Marwan Mahfouz: Tradition Across Generations

Mahfouz began to frequent the Ali al-Aris Theater, where he performed with other amateur singers folk songs and covers of classics from that era.

By: Kamel Jaber

Published Tuesday, September 4, 2012

The Rahbani brothers so admired Marwan Mahfouz’s voice when performing the traditional musical genre the ataba, they repeated the mawwal (colloquial folk song) My Eye Does Not Sleep Oh Deeb three times in the film Safar Barlik. To this today, his voice continues to glow with its melodious and silky quality.

At the beginning of this month, Mahfouz turned 70. He has been spending his time in his archive selecting some of his old gems, which he intends to record again with new musical arrangements.

Mahfouz was born in the Lebanese village of al-Mraijat in the Bekaa. He grew up hearing his father’s roundelays – authentic Lebanese zajal (sung poetry in colloquial dialect) – as well as mijana and ataba (both zajal sub-genres) that were sung by the peasants of the Bekaa Valley and the surrounding areas.

Not only did Marwan inherit the timber and strength of his father’s voice, so did the rest of the family.

In pursuit of education and work, Marwan left the village with his brother, heading to Beirut in the late 1950s. He went to the dean of musicians Salim al-Helou who “was a great teacher, with whom Wadih al-Safi and Muhammad Abdul-Wahab studied. I came to him towards the end of his life and learned a lot from him,” he says.

He also began to frequent the Ali al-Aris Theater, where he performed with other amateur singers folk songs and covers of classics from that era.

Pursuing a singing career, Mahfouz joined the National Conservatory for Music in 1963. There he studied with Helou, George Farah, Toufic al-Basha, and Abdul Ghani Shaaban.

In 1964, Rashad al-Bibi was presenting a show called “Art is My Hobby” on Tele Liban, the national television station. The same show that introduced singers like Issam Rajji, Melhem Barakat and Joseph Azar to the public. Mahfouz was invited on the show and because he was so influenced by Safi, he sang The Morning Appeared, Oh Sister the Night Stars and Why Oh Why My Son Did You Stay Away For So Long...

After hearing him on the show, Assi Rahbani invited him to join his group in 1965. Mahfouz began appearing in music programs presented by the Rahbani brothers on TV shows. In “Dafater al-Layl” (The Night’s Notebooks), he sang the duet Oh Waterwheel with the singer Nawal al-Kik and Riding the Car and Flying with Hoda Haddad.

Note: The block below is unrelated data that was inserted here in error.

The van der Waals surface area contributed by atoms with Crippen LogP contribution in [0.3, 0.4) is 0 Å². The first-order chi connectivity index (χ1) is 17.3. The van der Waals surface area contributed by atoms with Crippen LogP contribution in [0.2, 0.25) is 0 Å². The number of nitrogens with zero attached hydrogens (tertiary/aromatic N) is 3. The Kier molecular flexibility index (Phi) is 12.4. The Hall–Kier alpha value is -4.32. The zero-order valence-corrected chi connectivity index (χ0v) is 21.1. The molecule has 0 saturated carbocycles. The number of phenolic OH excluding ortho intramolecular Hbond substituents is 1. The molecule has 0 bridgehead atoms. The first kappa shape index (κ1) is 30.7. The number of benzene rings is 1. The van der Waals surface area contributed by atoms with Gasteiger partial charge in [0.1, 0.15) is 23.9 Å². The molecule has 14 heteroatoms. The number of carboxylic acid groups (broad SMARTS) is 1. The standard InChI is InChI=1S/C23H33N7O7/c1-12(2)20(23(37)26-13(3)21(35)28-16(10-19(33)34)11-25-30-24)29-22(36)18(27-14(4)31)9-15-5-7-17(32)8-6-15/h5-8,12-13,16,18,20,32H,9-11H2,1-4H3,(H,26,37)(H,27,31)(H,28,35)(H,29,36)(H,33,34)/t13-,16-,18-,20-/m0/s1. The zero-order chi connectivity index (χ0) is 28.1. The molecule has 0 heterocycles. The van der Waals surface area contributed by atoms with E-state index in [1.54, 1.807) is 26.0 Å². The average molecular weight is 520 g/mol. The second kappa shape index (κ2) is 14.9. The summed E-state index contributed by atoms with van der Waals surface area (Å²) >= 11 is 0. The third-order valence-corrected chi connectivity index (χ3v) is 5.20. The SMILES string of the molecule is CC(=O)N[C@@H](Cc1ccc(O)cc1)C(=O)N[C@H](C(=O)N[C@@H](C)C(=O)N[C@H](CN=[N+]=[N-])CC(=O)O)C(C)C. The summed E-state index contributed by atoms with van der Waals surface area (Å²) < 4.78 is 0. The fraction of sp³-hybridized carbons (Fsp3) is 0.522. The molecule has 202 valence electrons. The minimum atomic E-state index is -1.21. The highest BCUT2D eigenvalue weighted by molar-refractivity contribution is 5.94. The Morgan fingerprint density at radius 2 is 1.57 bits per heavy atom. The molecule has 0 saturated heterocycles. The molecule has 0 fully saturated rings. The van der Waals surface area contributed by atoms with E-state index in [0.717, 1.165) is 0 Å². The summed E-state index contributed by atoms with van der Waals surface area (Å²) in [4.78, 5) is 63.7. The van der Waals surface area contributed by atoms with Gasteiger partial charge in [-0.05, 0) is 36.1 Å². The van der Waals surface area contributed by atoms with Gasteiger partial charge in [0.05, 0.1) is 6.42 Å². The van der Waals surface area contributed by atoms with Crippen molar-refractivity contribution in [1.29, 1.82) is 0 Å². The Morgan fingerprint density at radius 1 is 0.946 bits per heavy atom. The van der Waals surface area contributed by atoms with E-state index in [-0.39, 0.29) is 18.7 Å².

In the film Safar Barlik, he sung Come Out Oh Beautiful Girl Come Out with Joseph Nassif and Barakat.

In theater, his first appearance was in the chorus of the play Dawalib al-Hawa (Wheels in the Air). In the play al-Shakhs (The Person) he sang a dabke song I Promised You the Stars and Forgot composed by Elias Rahbani. This led the Rahbani brothers to cast him in Jbal Esuwan (Granite Mountains) as the “Horseman of the Groves” character. After that, he played many supporting roles in Rahbani productions.

Ziad Rahbani was barely 16 years old when he started coming to the theater where his father Assi and his uncles Mansour and Elias were working. Ziad met Mahfouz at George Kfoury’s office while was working on a play called The Village of Riddles. Ziad composed a lot of the music in that production and Mahfouz sang one of his songs called Your Heart is Still Young.

“As we were rehearsing, Fairouz and Mansour Rahbani heard the song People Have Asked Me About You, so they asked Ziad if they could have it. Ziad by asking me first. I immediately welcomed the idea when I knew that Fairouz would be singing it.”

“Ziad made it up to me,” he adds, “by composing two songs – Oh Sword Which Strikes the Enemy and I’m Afraid I Fell In Love with You – and by casting me in a leading role in the play Sahriye (1975) with Joseph Sakr and Georgette Sayegh.” That play was a turning point in Mahfouz’s career.

Miss Universe Georgina Rizk had a leading role with him in the play Nawwar (1975) whose music was composed by Romeo Lahoud. After that, Wehbe introduced him to Amira, who accompanied him on his singing tours with his Lebanese Nights Group in 1976.

Mahfouz spends most of his time today between Lebanon and Canada. In Lebanon he meets with his friends and companions such as William Haswani and Moussa Zgheib whose poetry he used in many of his songs. He checks on Safi and spends time with his brother Brigadier Francis, the Gendarmerie’s musical director.

He had been getting ready to record a collection of songs with new arrangements and new music composed by Safi and the late Wehbe. “However, what is going on in Syria has postponed all these plans as I had intended to record my project there,” he says. “I am currently looking for a specialized studio in Lebanon. I don’t want money or financial compensation for the work, I just want a studio that will record my work with a music band.”

“I don’t want to record it on a keyboard and I do not want a return from sales,” he insists. “But unfortunately, music today is controlled by one studio that records for young people seen as the real face of art.

Mahfouz believes that “what is happening in Syria today is a big conspiracy against everything that is considered resistance. Either we stay under the US boot or we get in deep trouble. What happened in Lebanon during the civil war is being repeated today in most Arab countries. This is very unfortunate. And it remains for the Arab peoples to realize the danger of what is being plotted against them.”

As to the role of the artist at this time, he says: “The artist who does not take a position regarding these foreign conspiracies is not an artist. We in Lebanon cannot but be with Lebanon first and with our [Arab] brothers second.”

This article is an edited translation from the Arabic Edition.

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